Farm Transitions Workshops Help Producers Pass Farms Down More EffectivelyFri, 04 Apr 2014 16:07:46 CDT
Planning for a passing a farm from one generation to the next often occurs in the context of estate planning. Oklahoma State University’s Dr. Shannon Ferrell says such a transition is not a very effective way to ensure the survivability of that farm. Ferrell is an attorney and is a faculty member in the Department of Agriculture Economics. He is conducting a series of workshops across the state to help farmers and ranchers transition their operations to the next generation in a more effective manner. Ferrell talked recently with Radio Oklahoma Network Farm Director Ron Hays. (You can listen to their conversation by clicking on the LISTEN BAR at the bottom of this story.)
“Research shows that about 30 percent of the farms and small agribusinesses that get transferred at death, only 30 percent of them make it to that next generation,” Ferrell said. “And, so, nearly two-thirds of them aren’t. And the reason for that is that we don’t have a really good sense of communication between the generations about what their goals and objectives are. And then, secondly, you’re sort of thrusting that next generation into a management role when they really haven’t had a chance to grow into it.”
He said the farms that have a succession plan in which management and ownership shift over time drastically increases the odds of that those businesses will survive far into the future.
“And, so, at these transition workshops we’re focusing on creating long-term plan so that, over time, you can have a comfortable retirement as a farm family while you’re still providing opportunities for that next generation to grow into the operation and give them the best chance for success.”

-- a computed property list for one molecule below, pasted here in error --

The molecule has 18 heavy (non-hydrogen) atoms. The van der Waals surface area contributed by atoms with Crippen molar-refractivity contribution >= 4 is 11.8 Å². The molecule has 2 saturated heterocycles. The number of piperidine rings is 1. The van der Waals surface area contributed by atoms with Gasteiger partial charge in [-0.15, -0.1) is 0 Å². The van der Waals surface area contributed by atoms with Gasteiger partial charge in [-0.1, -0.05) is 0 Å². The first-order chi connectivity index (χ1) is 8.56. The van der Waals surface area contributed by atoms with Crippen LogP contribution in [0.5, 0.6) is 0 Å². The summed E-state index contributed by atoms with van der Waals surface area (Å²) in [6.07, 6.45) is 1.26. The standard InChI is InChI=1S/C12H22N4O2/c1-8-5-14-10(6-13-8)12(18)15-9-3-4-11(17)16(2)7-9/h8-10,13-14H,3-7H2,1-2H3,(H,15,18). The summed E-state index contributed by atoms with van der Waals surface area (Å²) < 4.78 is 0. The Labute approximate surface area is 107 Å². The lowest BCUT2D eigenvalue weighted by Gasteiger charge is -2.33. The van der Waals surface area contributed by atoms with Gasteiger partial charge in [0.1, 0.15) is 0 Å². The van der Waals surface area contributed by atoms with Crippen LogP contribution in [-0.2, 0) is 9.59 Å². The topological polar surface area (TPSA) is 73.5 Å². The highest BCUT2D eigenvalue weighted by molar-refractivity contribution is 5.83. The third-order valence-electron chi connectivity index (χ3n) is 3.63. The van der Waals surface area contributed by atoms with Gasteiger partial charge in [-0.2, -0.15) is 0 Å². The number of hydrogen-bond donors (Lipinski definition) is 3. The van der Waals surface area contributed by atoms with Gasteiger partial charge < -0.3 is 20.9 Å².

Ferrell says that communications between family members is the key to establishing viable transition plans. He says that is a major focus of their workshops.
Amazingly, he says, 73 percent of farmers and ranchers say they have never considered retirement. And, equally amazingly, very few have had conversations with the younger generation about what their specific goals are and if they even want to come back to the farm.
“I think when we start talking about those questions people are surprised by the answers, but in a good way. They are learning things about the next generation that they previously didn’t know and that’s opening up a lot of possibilities that they hadn’t considered in planning the long-run operations on their farm.”
Ferrell says workshop attendees learn how to broach the topic of transition with the different generations and then discuss specific retirement and estate planning strategies and legal mechanisms which can allow those transitions to occur.
Additional meetings are April 7th at the High Plains Tech Center in Woodward, in Ardmore on April 14th and the final workshop will be held at OSU in Stillwater on May 2nd.
The workshop series is hosted by Oklahoma Cooperative Extension Service with funding from the USDA Risk Management Agency through the Southern Risk Management Education Center. The workshops are also sponsored by Farm Credit Associations of Oklahoma and the Samuel Roberts Noble Foundation. The cost for attendees is $25 for a family of four and includes a lunch, refreshments and two farm transitions workbooks. Additional registrations are $10 per person. To register, contact Kareta Casey at 405-744-9836 or via email to firstname.lastname@example.org.
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